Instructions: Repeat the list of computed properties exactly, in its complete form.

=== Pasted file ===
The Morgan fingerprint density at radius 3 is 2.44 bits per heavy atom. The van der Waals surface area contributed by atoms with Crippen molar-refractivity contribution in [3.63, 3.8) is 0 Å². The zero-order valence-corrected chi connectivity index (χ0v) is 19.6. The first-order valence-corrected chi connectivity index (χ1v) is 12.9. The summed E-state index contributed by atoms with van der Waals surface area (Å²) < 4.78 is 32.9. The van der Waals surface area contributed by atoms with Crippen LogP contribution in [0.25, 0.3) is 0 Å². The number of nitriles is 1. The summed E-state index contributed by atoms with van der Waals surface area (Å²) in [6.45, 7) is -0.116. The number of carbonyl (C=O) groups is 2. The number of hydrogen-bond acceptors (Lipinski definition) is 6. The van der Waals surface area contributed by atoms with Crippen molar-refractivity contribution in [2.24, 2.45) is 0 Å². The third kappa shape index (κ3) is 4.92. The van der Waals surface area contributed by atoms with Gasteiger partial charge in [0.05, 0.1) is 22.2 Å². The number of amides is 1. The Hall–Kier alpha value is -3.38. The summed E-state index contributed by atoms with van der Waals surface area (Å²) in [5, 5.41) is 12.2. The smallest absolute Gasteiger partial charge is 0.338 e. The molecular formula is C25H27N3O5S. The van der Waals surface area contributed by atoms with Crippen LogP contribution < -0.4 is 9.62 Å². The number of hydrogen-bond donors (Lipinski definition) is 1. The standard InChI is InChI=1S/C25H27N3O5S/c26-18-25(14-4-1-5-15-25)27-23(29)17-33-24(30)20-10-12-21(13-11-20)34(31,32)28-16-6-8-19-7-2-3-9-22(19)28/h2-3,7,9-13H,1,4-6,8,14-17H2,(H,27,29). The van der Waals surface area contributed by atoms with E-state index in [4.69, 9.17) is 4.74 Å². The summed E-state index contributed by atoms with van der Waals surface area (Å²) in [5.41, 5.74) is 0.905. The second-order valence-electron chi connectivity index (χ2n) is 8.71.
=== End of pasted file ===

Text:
The Morgan fingerprint density at radius 3 is 2.44 bits per heavy atom. The van der Waals surface area contributed by atoms with Crippen molar-refractivity contribution in [3.63, 3.8) is 0 Å². The zero-order valence-corrected chi connectivity index (χ0v) is 19.6. The first-order valence-corrected chi connectivity index (χ1v) is 12.9. The summed E-state index contributed by atoms with van der Waals surface area (Å²) < 4.78 is 32.9. The van der Waals surface area contributed by atoms with Crippen LogP contribution in [0.25, 0.3) is 0 Å². The number of nitriles is 1. The summed E-state index contributed by atoms with van der Waals surface area (Å²) in [6.45, 7) is -0.116. The number of carbonyl (C=O) groups is 2. The number of hydrogen-bond acceptors (Lipinski definition) is 6. The van der Waals surface area contributed by atoms with Crippen molar-refractivity contribution in [2.24, 2.45) is 0 Å². The third kappa shape index (κ3) is 4.92. The van der Waals surface area contributed by atoms with Gasteiger partial charge in [0.05, 0.1) is 22.2 Å². The number of amides is 1. The Hall–Kier alpha value is -3.38. The summed E-state index contributed by atoms with van der Waals surface area (Å²) in [5, 5.41) is 12.2. The smallest absolute Gasteiger partial charge is 0.338 e. The molecular formula is C25H27N3O5S. The van der Waals surface area contributed by atoms with Crippen LogP contribution < -0.4 is 9.62 Å². The number of hydrogen-bond donors (Lipinski definition) is 1. The standard InChI is InChI=1S/C25H27N3O5S/c26-18-25(14-4-1-5-15-25)27-23(29)17-33-24(30)20-10-12-21(13-11-20)34(31,32)28-16-6-8-19-7-2-3-9-22(19)28/h2-3,7,9-13H,1,4-6,8,14-17H2,(H,27,29). The van der Waals surface area contributed by atoms with E-state index in [4.69, 9.17) is 4.74 Å². The summed E-state index contributed by atoms with van der Waals surface area (Å²) in [5.41, 5.74) is 0.905. The second-order valence-electron chi connectivity index (χ2n) is 8.71.